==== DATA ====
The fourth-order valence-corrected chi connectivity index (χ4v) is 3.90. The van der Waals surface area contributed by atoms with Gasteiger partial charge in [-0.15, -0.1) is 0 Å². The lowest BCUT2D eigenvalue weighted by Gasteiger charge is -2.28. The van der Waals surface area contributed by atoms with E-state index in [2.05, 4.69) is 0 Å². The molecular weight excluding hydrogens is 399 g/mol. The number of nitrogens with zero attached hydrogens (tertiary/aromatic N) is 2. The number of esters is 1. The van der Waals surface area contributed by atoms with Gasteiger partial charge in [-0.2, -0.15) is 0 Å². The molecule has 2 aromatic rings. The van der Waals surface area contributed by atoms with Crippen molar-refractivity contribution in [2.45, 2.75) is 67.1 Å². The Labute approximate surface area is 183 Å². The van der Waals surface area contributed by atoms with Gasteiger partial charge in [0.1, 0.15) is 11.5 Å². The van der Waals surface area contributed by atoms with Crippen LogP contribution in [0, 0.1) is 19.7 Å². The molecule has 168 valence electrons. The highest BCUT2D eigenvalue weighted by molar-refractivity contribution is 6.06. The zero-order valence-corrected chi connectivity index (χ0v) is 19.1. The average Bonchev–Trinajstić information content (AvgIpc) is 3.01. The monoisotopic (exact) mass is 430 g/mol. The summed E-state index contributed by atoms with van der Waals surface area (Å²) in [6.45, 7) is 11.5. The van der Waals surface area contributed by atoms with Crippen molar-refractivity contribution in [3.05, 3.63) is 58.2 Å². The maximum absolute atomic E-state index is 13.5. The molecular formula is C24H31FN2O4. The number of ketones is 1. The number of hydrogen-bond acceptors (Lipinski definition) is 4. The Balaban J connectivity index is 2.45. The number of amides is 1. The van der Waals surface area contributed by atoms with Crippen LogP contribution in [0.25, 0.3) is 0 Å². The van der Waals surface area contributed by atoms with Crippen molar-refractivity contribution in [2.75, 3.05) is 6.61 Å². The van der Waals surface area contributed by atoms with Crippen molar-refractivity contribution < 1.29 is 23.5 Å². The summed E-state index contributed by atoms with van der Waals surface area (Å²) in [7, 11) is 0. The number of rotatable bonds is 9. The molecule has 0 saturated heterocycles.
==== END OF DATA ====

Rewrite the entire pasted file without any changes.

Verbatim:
The fourth-order valence-corrected chi connectivity index (χ4v) is 3.90. The van der Waals surface area contributed by atoms with Gasteiger partial charge in [-0.15, -0.1) is 0 Å². The lowest BCUT2D eigenvalue weighted by Gasteiger charge is -2.28. The van der Waals surface area contributed by atoms with E-state index in [2.05, 4.69) is 0 Å². The molecular weight excluding hydrogens is 399 g/mol. The number of nitrogens with zero attached hydrogens (tertiary/aromatic N) is 2. The number of esters is 1. The van der Waals surface area contributed by atoms with Gasteiger partial charge in [-0.2, -0.15) is 0 Å². The molecule has 2 aromatic rings. The van der Waals surface area contributed by atoms with Crippen molar-refractivity contribution in [2.45, 2.75) is 67.1 Å². The Labute approximate surface area is 183 Å². The van der Waals surface area contributed by atoms with Gasteiger partial charge in [0.1, 0.15) is 11.5 Å². The van der Waals surface area contributed by atoms with Crippen LogP contribution in [0, 0.1) is 19.7 Å². The molecule has 168 valence electrons. The highest BCUT2D eigenvalue weighted by molar-refractivity contribution is 6.06. The zero-order valence-corrected chi connectivity index (χ0v) is 19.1. The average Bonchev–Trinajstić information content (AvgIpc) is 3.01. The monoisotopic (exact) mass is 430 g/mol. The summed E-state index contributed by atoms with van der Waals surface area (Å²) in [6.45, 7) is 11.5. The van der Waals surface area contributed by atoms with Crippen molar-refractivity contribution in [3.05, 3.63) is 58.2 Å². The maximum absolute atomic E-state index is 13.5. The molecular formula is C24H31FN2O4. The number of ketones is 1. The number of hydrogen-bond acceptors (Lipinski definition) is 4. The Balaban J connectivity index is 2.45. The number of amides is 1. The van der Waals surface area contributed by atoms with Crippen LogP contribution in [0.25, 0.3) is 0 Å². The van der Waals surface area contributed by atoms with Crippen molar-refractivity contribution in [2.75, 3.05) is 6.61 Å². The van der Waals surface area contributed by atoms with Crippen molar-refractivity contribution < 1.29 is 23.5 Å². The summed E-state index contributed by atoms with van der Waals surface area (Å²) in [7, 11) is 0. The number of rotatable bonds is 9. The molecule has 0 saturated heterocycles.